When you see the same people at the same place everyday for a week, you become family. And the final day of Fantastic Fest 2010 was our family reunion. As the audience of film nuts all made our final trip to the Alamo Drafthouse South Lamar, the discussion turned backwards on a fantastic week of films. It was difficult to admit that day eight was the end, but the programmers certainly outdid themselves, featuring films and events that were the perfect way to end a perfect week. Hit the jump to read about the awesome sci-fi flick Transfer, the epic Hong Kong blockbuster Woochi and the live Edgar Allen Poe performance Nevermore.
Transfer is like Being John Malkovich meets Primer. It’s a German film about an elderly couple who decides to transfer their conscious into a pair of young, virile African people. The twist, though, is that while the technology works perfectly during the day, every night, the original person wakes up and is their old self for four hours. So during the day, the black couple has the personalities of the elderly white people who paid to be them but at night they are themselves. This creates all types of moral dilemmas, impersonation scenarios and security breaches. Director Damir Lukacevic flawlessly cuts between times and the actors give incredible dual performances as each couple must figure out not only what is best for them, but for their now connected other too. Though it sounds complicated, Transfer actually presents its broad ideas as a very focused and entertaining love story while never being too flashy. Featuring slick production design and an amazing score, Transfer is going to be revered for some time.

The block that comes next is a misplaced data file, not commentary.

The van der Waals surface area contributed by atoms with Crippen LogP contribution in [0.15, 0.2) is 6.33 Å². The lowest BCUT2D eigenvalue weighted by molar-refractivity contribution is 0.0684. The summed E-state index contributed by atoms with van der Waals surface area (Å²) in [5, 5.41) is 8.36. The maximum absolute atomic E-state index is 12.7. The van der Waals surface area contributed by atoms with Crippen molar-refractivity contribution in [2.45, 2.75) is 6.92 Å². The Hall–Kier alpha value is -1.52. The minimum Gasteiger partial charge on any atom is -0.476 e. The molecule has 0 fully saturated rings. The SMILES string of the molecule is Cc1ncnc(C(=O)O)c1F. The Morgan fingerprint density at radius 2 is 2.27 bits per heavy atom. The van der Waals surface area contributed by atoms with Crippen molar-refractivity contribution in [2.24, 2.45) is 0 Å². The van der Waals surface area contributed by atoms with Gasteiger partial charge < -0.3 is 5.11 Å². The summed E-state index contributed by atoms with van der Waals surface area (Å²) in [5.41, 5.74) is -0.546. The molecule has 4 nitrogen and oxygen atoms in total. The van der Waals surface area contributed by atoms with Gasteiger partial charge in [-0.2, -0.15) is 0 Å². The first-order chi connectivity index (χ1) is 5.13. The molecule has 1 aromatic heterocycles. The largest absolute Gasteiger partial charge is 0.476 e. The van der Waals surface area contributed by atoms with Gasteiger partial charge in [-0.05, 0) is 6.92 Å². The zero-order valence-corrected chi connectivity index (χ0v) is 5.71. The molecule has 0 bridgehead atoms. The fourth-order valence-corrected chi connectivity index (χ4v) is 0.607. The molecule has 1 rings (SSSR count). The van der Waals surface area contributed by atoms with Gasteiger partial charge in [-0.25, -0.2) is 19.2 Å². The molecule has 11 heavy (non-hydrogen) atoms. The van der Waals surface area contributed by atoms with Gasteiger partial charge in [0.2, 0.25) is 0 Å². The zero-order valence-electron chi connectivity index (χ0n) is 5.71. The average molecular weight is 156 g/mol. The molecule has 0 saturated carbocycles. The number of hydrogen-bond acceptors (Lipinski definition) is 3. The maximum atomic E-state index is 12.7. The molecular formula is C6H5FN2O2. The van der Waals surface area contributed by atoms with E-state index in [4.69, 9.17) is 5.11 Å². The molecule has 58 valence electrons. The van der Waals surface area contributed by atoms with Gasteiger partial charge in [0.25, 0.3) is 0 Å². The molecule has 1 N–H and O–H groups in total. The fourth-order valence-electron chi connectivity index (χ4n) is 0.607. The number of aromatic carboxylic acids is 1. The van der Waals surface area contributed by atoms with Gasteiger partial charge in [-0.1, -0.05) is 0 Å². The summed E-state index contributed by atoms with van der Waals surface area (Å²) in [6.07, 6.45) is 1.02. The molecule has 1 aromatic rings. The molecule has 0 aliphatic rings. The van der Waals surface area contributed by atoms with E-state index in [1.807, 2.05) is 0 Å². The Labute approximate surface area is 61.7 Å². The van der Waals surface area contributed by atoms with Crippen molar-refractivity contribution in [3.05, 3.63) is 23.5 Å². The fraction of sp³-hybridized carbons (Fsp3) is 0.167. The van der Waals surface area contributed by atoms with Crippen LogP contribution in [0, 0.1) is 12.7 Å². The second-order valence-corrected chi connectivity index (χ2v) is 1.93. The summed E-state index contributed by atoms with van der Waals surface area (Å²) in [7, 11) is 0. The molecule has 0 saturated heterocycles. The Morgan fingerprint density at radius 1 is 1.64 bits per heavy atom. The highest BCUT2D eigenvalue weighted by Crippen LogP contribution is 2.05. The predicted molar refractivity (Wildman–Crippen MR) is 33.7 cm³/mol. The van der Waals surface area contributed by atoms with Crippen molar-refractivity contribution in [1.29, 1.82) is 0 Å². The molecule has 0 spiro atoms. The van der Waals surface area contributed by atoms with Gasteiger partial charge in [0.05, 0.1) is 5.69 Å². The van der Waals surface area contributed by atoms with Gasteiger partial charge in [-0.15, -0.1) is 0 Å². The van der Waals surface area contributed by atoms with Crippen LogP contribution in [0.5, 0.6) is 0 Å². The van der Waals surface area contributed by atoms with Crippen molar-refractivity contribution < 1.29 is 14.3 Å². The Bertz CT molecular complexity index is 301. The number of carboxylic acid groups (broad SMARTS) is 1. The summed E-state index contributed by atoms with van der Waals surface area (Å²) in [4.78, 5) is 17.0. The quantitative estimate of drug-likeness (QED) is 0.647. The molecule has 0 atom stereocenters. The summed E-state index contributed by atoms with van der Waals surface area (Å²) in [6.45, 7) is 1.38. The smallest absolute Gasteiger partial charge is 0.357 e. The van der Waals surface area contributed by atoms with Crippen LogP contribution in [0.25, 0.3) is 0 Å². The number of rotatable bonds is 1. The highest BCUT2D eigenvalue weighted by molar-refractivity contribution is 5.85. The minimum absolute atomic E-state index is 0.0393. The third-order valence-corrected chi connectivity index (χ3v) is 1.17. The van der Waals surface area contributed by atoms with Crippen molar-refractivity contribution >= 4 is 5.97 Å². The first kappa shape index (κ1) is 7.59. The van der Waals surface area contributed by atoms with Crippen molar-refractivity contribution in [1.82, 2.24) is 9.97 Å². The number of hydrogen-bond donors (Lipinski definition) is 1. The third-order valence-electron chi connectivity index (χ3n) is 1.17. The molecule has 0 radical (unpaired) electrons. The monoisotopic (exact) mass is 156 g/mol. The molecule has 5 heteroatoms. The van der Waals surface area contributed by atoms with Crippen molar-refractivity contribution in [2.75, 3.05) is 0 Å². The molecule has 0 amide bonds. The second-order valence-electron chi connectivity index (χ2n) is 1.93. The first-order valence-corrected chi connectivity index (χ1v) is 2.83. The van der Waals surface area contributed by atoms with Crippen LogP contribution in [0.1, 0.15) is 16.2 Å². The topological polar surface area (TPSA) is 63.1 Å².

Next up was Woochi and the film is a total enigma. If Woochi was made by an American filmmaker, it never would have played Fantastic Fest because it shares way more in common with films like Transformers or Independence Day than the small genre stuff the Fest is known for. This two and a half hour Hong Kong action epic by Dong-hun Choi features wizards, time travel, goblins, drinking and filmmaking all linked by a plot that’s so confusing, to attempt to describe it is pointless. Much like the Hollywood blockbusters it’s influenced by, though, all of that plot is simply in service of huge action set pieces. Woochi is bloated, confusing, but eventually a whole bunch of fun. Who wouldn’t want to see a blend of The Sorcerer’s Apprentice, Lord of the Rings and Bad Boys II even if it is overly long?
After 24 movies over eight days, my final theatrical experience of Fantastic Fest 2010 was Nevermore, a live one man play about Edgar Allen Poe. Jeffrey Combs plays Poe, who takes the stage to read some of his famous works before emotionally breaking down. Combs is perfect as the self-reflexive poet and his delivery and performances of The Telltale Heart and The Raven are each intense and captivating. But the real meat of the play falls in-between these masterpieces where their secrets and influences are revealed. After a week plus of movies featuring dark and dreary topics, seeing someone act them out in person felt like the cherry on top of an already amazing experience.
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